Research from Nebraska farmers and Midwest universities suggests seeding rates for soybeans can often be decreased without affecting yield. These decreases could save growers $10 an acre in seed costs.
A four year study in Nebraska and other north central states found that planting date was a leading factor explaining the gap between current soybean yield and potential yield. The gap ranged from 11% in irrigated fields in south-central Nebraska to 21% in dryland fields in eastern Nebraska.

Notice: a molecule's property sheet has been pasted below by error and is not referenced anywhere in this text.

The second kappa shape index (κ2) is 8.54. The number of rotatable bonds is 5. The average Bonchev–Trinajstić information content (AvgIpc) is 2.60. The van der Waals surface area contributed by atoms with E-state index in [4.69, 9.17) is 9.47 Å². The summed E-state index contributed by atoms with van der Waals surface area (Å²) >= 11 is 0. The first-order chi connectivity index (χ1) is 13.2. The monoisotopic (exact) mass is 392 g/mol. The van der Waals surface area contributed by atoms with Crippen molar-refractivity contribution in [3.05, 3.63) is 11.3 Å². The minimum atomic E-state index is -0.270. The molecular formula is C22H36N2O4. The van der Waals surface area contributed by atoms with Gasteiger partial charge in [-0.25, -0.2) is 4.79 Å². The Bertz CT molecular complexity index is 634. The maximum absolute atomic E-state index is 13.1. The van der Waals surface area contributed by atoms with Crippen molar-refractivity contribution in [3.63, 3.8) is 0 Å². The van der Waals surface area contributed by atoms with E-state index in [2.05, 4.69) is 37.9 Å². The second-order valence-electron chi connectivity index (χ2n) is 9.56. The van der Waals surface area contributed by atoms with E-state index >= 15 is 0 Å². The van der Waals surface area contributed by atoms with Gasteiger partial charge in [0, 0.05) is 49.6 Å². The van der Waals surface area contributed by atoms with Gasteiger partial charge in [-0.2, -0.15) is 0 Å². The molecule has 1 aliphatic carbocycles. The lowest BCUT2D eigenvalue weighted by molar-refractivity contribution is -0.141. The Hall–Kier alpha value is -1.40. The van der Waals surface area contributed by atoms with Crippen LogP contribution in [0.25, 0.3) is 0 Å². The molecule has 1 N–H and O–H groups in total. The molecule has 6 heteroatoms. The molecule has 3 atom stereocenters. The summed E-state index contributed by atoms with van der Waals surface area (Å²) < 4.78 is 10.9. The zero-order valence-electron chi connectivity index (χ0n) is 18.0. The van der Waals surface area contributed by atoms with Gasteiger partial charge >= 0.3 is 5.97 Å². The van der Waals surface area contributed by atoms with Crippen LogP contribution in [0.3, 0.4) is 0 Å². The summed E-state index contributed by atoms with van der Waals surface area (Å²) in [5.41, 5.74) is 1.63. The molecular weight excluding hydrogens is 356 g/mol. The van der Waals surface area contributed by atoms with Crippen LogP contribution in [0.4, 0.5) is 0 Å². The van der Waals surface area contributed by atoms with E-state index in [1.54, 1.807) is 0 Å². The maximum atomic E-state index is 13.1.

The Nebraska On-Farm Research Network (NOFRN) has expanded the area where it is seeking 20 farmers to study how to optimize soybean yields. Here's more on the practices being studied and what's needed from the growers and the university researchers.
Results from a joint study by USDA ARS and Drexel University scientists will help farmers better weigh the merits of pressing soybeans on-site rather than transporting their crop to a crush (processing) facility.
Based on Nebraska research and a review of findings from other studies, best management practices for crimping rye before planting soybean or green bean are explored. Data on degree of weed control and soybean yields are included.